Major flaw: By default, they’re a “middleman.” Everything takes longer when you involve more people.
Note: These will cover the Author side because that’s where my experience lies.
The ACX Process:
Step 1: Authors decide they want to publish an audiobook. Yay.
Step 2: Authors create an ACX account (basically, sign in with your Amazon.com account) and assert their rights to a title.
Step 3: Choose an excerpt and decide whether you want to do Royalty Share or PFH (pay per finished hour).
Step 4: Wait for auditions. Guess this one can vary a bit, but I’d recommend browsing narrators and sending the top 10 an invite to audition.
Step 5: Choose a narrator and offer them a contract. They accept!
Step 6: Review the audiobook files with the manuscript as the narrator uploads them to ACX. Send the narrator time-stamped corrections and any other directions within reason. Review the revisions!
Step 7: Review the whole audiobook, hit approve, and wait for it to pass quality assurance. Note: this is sound quality assurance not editing for mistakes. This typically takes 2 weeks.
Note: PFH offers attract a LOT more auditions.
Royalty Share is a double-edged sword and rarely outright profitable for the narrator. Essentially, the narrator accepts the responsibility for creating the audiobook and splits the royalties with the author. On the other hand, with ACX’s push for Bounties over royalties, getting a bunch of small RS projects might be profitable.
I had an issue with one of my books not going to production for several months, but it turns out that was a matter of my narrator not hitting the confirmation button from his side that says I paid him.
Findaway Voices Production Process:
Step 1: Author decides they want to publish an audiobook. Sweet.
Step 2: I thought the book had to be published through Draft to Digital but it appears they’re merely associate companies that refer business to each other. So if you go through Findaway directly, you should be okay with Kindle Direct Publishing Select Titles.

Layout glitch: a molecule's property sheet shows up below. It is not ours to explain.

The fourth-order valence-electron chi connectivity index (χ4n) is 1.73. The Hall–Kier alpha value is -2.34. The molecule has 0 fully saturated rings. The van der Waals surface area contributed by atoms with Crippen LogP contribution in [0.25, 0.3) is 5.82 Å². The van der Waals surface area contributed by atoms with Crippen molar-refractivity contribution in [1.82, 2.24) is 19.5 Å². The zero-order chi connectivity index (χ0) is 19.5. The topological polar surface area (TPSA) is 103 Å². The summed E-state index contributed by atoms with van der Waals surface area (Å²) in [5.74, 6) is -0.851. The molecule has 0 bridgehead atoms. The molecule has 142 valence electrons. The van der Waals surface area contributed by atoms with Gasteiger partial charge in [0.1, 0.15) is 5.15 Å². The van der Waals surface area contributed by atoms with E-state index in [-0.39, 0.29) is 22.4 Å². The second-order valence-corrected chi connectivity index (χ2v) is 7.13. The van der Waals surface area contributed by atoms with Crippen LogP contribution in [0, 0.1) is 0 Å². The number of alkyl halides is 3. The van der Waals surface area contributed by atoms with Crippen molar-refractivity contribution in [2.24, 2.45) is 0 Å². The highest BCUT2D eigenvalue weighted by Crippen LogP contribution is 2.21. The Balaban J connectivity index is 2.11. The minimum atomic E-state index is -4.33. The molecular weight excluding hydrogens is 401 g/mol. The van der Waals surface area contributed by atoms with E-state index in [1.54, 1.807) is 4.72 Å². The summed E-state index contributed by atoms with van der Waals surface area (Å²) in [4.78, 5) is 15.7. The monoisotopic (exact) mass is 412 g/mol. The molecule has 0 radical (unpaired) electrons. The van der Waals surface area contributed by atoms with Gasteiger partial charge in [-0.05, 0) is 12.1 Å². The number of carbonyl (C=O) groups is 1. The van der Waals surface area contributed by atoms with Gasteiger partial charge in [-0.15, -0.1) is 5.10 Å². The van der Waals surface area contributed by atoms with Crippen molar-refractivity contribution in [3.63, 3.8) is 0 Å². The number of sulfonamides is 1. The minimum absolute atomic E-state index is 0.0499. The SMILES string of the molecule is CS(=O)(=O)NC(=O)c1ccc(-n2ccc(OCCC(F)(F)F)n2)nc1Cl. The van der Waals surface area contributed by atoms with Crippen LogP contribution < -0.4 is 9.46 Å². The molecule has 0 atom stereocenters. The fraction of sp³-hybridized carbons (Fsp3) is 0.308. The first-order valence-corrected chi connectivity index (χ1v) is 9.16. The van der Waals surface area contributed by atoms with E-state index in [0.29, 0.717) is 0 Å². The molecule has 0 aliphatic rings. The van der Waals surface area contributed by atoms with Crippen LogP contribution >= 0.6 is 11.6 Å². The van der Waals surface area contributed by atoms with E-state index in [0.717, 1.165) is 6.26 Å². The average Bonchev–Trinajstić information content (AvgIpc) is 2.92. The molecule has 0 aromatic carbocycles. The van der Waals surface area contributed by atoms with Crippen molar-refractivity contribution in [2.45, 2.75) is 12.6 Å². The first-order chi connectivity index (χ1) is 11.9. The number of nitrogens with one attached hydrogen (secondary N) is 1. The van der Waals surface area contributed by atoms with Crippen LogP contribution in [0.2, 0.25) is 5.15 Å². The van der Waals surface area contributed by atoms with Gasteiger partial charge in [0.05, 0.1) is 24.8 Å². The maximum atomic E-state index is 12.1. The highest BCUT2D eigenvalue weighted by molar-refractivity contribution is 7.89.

Step 3: Click on the “Create an Audiobook” button. You may have to search for it by clicking on the “Other Formats” button.
Step 4: Fill out the paperwork for your tax information, cover, book manuscript, and such while you wait. In a few days, they say 1-7, they’ll get back to you with a selection of 7-ish narrators.
Step 5: Browse the narrators by listening to their samples. Choose a few to invite to submit an audition.
Step 6: Wait some more. The rep from Findaway Voices will let you know when they have some auditions for you to compare.
Step 7: Choose a narrator and wait for the first 15 minutes. This is where I’m at right now. It should take another 3-7 days to get this.
Step 8: Review the files and give feedback through their commenting system. Review the updated files. Approve.
It took way longer to get the book through the publishing process because they had an issue with my cover and took two weeks to tell me they had an issue with the cover. Then, once I fixed the problem, it took another two weeks for them to tell me that the fix was fine.
Which Company is Better for You?
The answer depends entirely on your personality and financial situation.
Some things to consider …
Findaway Voices is only available for PFH. That means, if you have no budget for this process and must go RS, they’re out of the race and ACX is your winner.
If you hire a narrator through ACX, you have to be exclusive to Amazon companies and ones they negotiate special deals with, like iTunes. In terms of choice and freedom, Findaway Voices wins hands-down.
If you’re a control freak, ACX probably edges out the competition here. You have direct access to your narrator every step of the way.
If you’re somebody who likes to be guided and helped along the way, Findaway Voices can fulfill that mentoring role. They’ve got a lot of experience at this.